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Resiliency of Applications: Outside the World of Active-Active – Part 1



We all know that every business needs to keep its applications up and running, but the important question is what’s the best way to do this?

In a perfect world, our applications are designed from the top down with resiliency built in at the code and infrastructure layers. They could run from anywhere and have multiple instances of it running in different geographic regions in case of data center failures (pick your favorite disaster).

Any new business-critical applications should be designed with active-active in mind to provide uninterrupted access to your systems. Okay great, I’ll make sure to include considerations for active-active for all my new applications, but what about the other 100, 200, or 1000 applications I have now?

Not All Applications are Created Equal

Most companies have lots of applications, but let’s face it—not all applications are created equal. Some will be critical that you may look to rewrite over time to an active-active format, while others, though important, don’t warrant the investment needed to make them active-active. Now the question goes back to your typical “how long am I willing to let these applications remain offline in the event of a disaster?”

Well just because these applications are not active-active doesn’t mean we can’t make them resilient in the event of an outage. Notice how I have not mentioned terms such as RTO, RPO, BCDR, etc. That’s because I want the focus to be more about the application side and what we are doing as a business to ensure our applications are running. The fact is that while it is important to pick and maintain the right level of infrastructure, the end user sees the application. Whether there is a failure of an internet circuit, disk drive, etc., if the application is down then end users can’t perform their actions with your business.

There is a lot of great technology out there now to really improve the availability of our applications for both planned and unplanned data center outages, but it first begins with a resiliency and availability plan and a few key questions. How have I setup my infrastructure and applications? Where do I want my applications to run? What do I need to do or change to enable this resiliency?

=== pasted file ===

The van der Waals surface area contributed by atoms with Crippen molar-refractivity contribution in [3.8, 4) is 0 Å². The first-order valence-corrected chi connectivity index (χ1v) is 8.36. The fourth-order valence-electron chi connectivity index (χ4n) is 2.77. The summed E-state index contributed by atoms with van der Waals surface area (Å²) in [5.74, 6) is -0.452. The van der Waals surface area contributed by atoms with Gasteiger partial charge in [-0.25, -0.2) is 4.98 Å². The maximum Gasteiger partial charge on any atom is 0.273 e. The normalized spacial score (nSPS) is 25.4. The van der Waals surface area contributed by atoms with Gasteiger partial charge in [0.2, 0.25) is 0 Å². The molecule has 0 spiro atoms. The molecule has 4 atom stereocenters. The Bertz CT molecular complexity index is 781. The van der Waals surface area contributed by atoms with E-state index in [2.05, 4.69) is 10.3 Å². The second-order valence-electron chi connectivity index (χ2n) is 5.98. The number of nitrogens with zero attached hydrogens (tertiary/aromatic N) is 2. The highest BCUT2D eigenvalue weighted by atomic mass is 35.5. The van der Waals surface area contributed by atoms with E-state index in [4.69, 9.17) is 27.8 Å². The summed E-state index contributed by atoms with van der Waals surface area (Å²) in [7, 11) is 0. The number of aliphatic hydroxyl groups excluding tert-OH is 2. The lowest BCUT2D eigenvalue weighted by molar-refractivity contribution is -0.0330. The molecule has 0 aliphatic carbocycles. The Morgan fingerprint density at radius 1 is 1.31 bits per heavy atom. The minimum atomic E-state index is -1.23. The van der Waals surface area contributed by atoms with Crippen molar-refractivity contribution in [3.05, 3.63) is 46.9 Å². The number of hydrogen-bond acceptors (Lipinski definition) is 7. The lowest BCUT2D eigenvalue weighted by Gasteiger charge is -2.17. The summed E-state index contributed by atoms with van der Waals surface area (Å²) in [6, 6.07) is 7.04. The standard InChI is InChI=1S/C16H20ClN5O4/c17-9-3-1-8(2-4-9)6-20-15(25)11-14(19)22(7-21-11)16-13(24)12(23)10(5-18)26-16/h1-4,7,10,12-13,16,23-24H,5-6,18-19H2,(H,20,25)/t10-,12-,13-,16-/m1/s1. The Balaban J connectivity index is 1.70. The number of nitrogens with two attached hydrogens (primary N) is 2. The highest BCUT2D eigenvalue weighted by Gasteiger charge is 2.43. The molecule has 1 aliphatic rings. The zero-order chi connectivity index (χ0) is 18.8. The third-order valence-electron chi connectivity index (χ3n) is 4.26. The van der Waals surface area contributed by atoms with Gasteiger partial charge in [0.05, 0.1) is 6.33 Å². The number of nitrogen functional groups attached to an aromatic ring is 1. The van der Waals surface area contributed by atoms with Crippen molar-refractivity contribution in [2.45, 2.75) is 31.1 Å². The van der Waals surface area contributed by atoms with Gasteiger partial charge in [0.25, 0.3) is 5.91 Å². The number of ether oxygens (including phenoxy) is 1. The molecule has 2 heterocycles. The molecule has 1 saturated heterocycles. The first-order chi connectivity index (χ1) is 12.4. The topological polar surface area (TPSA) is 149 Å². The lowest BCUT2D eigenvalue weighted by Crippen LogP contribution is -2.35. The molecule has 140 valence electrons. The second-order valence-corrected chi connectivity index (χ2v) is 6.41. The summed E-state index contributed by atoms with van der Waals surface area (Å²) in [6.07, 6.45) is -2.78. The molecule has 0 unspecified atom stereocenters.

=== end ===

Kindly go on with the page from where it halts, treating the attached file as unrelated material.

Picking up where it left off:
Business-Critical Applications in Multiple Locations

Once you have answers to those questions, it doesn’t matter if your applications are running in AWS, in two or more of your existing data centers, or in a service provider’s data center, you need to be able to run in more than one location. Geographic separation is important. How much time and money do you want to invest in making your applications readily available only to have a regional event bring down both of your sites?

Now how do you build and orchestrate a plan around your multiple data centers your applications will run in? Well this starts with knowing your applications, and which applications you want to bring online first and how you will do it.

Okay, okay, this does sound a bit like a BCDR plan, but in BCDR plans you have a person expected to test it and execute it when needed. In a crazed disaster scenario you can’t expect all the people to be in place, the same as when they did their last DR test. If we are able to make the applications more resilient we can avoid many of the issues that could occur with an application in any disaster scenario.

In my next blog I’ll discuss the implementation side and some of the tools to help build the resiliency plan and make it a reality.

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